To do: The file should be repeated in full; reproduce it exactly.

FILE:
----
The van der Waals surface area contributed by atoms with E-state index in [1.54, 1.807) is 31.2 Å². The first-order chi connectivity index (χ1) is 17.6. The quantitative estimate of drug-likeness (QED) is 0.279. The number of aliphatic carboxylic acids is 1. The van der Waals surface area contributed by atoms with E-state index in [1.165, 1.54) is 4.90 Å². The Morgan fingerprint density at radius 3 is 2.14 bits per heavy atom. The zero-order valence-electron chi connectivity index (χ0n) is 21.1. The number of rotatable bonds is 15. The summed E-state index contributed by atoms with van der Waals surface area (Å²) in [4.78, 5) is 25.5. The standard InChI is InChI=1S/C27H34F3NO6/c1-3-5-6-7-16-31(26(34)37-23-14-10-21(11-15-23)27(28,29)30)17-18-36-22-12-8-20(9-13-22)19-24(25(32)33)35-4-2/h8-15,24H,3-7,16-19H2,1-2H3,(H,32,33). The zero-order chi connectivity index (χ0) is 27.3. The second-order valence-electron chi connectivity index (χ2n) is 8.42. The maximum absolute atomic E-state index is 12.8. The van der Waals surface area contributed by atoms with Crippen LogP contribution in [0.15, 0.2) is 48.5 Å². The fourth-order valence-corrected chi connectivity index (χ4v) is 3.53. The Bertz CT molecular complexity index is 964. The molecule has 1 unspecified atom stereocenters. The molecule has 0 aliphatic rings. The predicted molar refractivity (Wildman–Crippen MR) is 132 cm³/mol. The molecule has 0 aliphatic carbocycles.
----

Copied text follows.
The van der Waals surface area contributed by atoms with E-state index in [1.54, 1.807) is 31.2 Å². The first-order chi connectivity index (χ1) is 17.6. The quantitative estimate of drug-likeness (QED) is 0.279. The number of aliphatic carboxylic acids is 1. The van der Waals surface area contributed by atoms with E-state index in [1.165, 1.54) is 4.90 Å². The Morgan fingerprint density at radius 3 is 2.14 bits per heavy atom. The zero-order valence-electron chi connectivity index (χ0n) is 21.1. The number of rotatable bonds is 15. The summed E-state index contributed by atoms with van der Waals surface area (Å²) in [4.78, 5) is 25.5. The standard InChI is InChI=1S/C27H34F3NO6/c1-3-5-6-7-16-31(26(34)37-23-14-10-21(11-15-23)27(28,29)30)17-18-36-22-12-8-20(9-13-22)19-24(25(32)33)35-4-2/h8-15,24H,3-7,16-19H2,1-2H3,(H,32,33). The zero-order chi connectivity index (χ0) is 27.3. The second-order valence-electron chi connectivity index (χ2n) is 8.42. The maximum absolute atomic E-state index is 12.8. The van der Waals surface area contributed by atoms with Crippen LogP contribution in [0.15, 0.2) is 48.5 Å². The fourth-order valence-corrected chi connectivity index (χ4v) is 3.53. The Bertz CT molecular complexity index is 964. The molecule has 1 unspecified atom stereocenters. The molecule has 0 aliphatic rings. The predicted molar refractivity (Wildman–Crippen MR) is 132 cm³/mol. The molecule has 0 aliphatic carbocycles.